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利益代表と議会制民主主義 : 世界恐慌下のチェコスロヴァキア連合政治

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Title: 利益代表と議会制民主主義 : 世界恐慌下のチェコスロヴァキア連合政治
Other Titles: Between Interest Representation and Governing through Parliamentary Democracy : Coalition Politics in Czechoslovakia during the World Depression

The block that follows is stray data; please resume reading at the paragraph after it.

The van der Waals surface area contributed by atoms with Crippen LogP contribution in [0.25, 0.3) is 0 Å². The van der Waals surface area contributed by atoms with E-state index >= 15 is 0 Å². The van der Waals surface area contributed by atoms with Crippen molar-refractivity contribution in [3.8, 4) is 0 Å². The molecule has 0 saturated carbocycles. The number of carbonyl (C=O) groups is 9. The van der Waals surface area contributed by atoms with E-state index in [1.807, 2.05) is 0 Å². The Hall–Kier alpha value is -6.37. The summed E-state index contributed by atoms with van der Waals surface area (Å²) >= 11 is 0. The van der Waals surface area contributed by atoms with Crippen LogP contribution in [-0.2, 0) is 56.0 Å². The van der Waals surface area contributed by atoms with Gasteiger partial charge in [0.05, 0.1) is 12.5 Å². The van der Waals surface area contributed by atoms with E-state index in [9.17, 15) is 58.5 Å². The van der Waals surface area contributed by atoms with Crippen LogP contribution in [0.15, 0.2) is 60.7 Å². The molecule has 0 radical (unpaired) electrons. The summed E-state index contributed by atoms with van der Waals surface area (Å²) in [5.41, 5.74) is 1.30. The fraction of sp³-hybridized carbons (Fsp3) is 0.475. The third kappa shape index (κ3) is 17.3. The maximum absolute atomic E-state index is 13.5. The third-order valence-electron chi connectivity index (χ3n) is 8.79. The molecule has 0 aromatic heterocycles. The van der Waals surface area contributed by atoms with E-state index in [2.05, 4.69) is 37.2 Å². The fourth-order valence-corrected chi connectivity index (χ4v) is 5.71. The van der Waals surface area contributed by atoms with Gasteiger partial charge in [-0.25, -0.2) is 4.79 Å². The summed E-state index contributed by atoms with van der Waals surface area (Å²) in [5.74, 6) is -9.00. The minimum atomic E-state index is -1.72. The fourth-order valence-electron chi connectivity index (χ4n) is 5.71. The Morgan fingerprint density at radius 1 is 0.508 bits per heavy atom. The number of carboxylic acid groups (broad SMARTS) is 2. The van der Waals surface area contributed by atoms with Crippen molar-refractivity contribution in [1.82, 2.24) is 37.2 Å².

Authors: 中田, 瑞穂1 Browse this author
Authors(alt): Nakada-Amiya, Mizuho1
Issue Date: 2000
Publisher: 北海道大学スラブ研究センター
Journal Title: スラヴ研究
Journal Title(alt): Slavic Studies
Volume: 47
Start Page: 249
End Page: 280